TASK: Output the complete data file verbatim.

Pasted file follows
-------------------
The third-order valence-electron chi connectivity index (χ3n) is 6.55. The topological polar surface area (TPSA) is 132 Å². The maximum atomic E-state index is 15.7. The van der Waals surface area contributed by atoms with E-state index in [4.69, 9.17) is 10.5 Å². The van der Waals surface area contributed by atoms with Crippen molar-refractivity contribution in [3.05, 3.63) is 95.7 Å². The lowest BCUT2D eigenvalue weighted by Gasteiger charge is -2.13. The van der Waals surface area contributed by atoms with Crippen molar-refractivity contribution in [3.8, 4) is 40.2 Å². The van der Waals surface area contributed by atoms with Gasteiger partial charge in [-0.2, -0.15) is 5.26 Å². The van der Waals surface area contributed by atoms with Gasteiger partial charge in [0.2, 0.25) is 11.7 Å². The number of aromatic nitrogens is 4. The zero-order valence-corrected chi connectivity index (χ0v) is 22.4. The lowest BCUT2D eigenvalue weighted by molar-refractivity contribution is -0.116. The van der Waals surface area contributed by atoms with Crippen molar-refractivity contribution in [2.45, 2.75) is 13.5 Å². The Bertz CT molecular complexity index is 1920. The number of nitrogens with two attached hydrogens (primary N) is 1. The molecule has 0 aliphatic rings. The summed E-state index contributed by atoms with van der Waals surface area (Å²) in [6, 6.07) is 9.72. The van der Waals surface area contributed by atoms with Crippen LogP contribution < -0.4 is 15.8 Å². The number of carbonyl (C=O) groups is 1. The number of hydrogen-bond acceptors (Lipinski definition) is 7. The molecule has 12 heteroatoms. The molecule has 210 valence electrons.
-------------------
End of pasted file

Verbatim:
The third-order valence-electron chi connectivity index (χ3n) is 6.55. The topological polar surface area (TPSA) is 132 Å². The maximum atomic E-state index is 15.7. The van der Waals surface area contributed by atoms with E-state index in [4.69, 9.17) is 10.5 Å². The van der Waals surface area contributed by atoms with Crippen molar-refractivity contribution in [3.05, 3.63) is 95.7 Å². The lowest BCUT2D eigenvalue weighted by Gasteiger charge is -2.13. The van der Waals surface area contributed by atoms with Crippen molar-refractivity contribution in [3.8, 4) is 40.2 Å². The van der Waals surface area contributed by atoms with Gasteiger partial charge in [-0.2, -0.15) is 5.26 Å². The van der Waals surface area contributed by atoms with Gasteiger partial charge in [0.2, 0.25) is 11.7 Å². The number of aromatic nitrogens is 4. The zero-order valence-corrected chi connectivity index (χ0v) is 22.4. The lowest BCUT2D eigenvalue weighted by molar-refractivity contribution is -0.116. The van der Waals surface area contributed by atoms with Crippen molar-refractivity contribution in [2.45, 2.75) is 13.5 Å². The Bertz CT molecular complexity index is 1920. The number of nitrogens with two attached hydrogens (primary N) is 1. The molecule has 0 aliphatic rings. The summed E-state index contributed by atoms with van der Waals surface area (Å²) in [6, 6.07) is 9.72. The van der Waals surface area contributed by atoms with Crippen LogP contribution < -0.4 is 15.8 Å². The number of carbonyl (C=O) groups is 1. The number of hydrogen-bond acceptors (Lipinski definition) is 7. The molecule has 12 heteroatoms. The molecule has 210 valence electrons.